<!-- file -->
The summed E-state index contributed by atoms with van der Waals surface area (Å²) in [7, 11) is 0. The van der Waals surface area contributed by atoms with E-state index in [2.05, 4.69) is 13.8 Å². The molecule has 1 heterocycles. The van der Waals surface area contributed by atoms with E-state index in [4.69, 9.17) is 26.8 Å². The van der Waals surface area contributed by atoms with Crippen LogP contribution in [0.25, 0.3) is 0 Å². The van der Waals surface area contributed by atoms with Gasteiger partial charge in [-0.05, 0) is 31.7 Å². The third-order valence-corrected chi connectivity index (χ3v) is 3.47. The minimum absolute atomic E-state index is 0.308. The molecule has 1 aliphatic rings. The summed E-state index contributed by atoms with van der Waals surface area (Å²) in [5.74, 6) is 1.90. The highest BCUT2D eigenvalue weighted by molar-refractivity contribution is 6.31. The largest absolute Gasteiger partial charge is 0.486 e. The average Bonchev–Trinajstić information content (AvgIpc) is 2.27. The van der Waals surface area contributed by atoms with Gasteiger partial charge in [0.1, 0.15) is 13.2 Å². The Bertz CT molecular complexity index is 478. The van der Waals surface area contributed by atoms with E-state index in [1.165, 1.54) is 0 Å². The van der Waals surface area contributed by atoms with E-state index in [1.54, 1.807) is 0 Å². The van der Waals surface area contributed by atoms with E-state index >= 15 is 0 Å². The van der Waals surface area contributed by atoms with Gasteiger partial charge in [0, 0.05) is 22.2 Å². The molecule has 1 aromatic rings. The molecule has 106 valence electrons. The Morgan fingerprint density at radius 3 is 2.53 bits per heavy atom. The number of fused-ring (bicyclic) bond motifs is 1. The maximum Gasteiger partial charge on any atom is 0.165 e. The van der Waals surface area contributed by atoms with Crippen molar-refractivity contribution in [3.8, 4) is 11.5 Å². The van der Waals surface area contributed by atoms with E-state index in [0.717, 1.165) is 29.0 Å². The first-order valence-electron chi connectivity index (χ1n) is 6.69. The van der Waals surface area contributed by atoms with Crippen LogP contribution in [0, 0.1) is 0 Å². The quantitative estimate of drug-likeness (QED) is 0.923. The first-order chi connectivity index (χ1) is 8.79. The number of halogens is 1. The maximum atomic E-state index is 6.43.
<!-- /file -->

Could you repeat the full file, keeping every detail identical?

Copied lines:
The summed E-state index contributed by atoms with van der Waals surface area (Å²) in [7, 11) is 0. The van der Waals surface area contributed by atoms with E-state index in [2.05, 4.69) is 13.8 Å². The molecule has 1 heterocycles. The van der Waals surface area contributed by atoms with E-state index in [4.69, 9.17) is 26.8 Å². The van der Waals surface area contributed by atoms with Crippen LogP contribution in [0.25, 0.3) is 0 Å². The van der Waals surface area contributed by atoms with Gasteiger partial charge in [-0.05, 0) is 31.7 Å². The third-order valence-corrected chi connectivity index (χ3v) is 3.47. The minimum absolute atomic E-state index is 0.308. The molecule has 1 aliphatic rings. The summed E-state index contributed by atoms with van der Waals surface area (Å²) in [5.74, 6) is 1.90. The highest BCUT2D eigenvalue weighted by molar-refractivity contribution is 6.31. The largest absolute Gasteiger partial charge is 0.486 e. The average Bonchev–Trinajstić information content (AvgIpc) is 2.27. The van der Waals surface area contributed by atoms with Gasteiger partial charge in [0.1, 0.15) is 13.2 Å². The Bertz CT molecular complexity index is 478. The van der Waals surface area contributed by atoms with E-state index in [1.165, 1.54) is 0 Å². The van der Waals surface area contributed by atoms with E-state index in [1.54, 1.807) is 0 Å². The van der Waals surface area contributed by atoms with E-state index >= 15 is 0 Å². The van der Waals surface area contributed by atoms with Gasteiger partial charge in [0, 0.05) is 22.2 Å². The molecule has 1 aromatic rings. The molecule has 106 valence electrons. The Morgan fingerprint density at radius 3 is 2.53 bits per heavy atom. The number of fused-ring (bicyclic) bond motifs is 1. The maximum Gasteiger partial charge on any atom is 0.165 e. The van der Waals surface area contributed by atoms with Crippen molar-refractivity contribution in [3.8, 4) is 11.5 Å². The van der Waals surface area contributed by atoms with E-state index in [0.717, 1.165) is 29.0 Å². The first-order valence-electron chi connectivity index (χ1n) is 6.69. The van der Waals surface area contributed by atoms with Crippen LogP contribution in [0, 0.1) is 0 Å². The quantitative estimate of drug-likeness (QED) is 0.923. The first-order chi connectivity index (χ1) is 8.79. The number of halogens is 1. The maximum atomic E-state index is 6.43.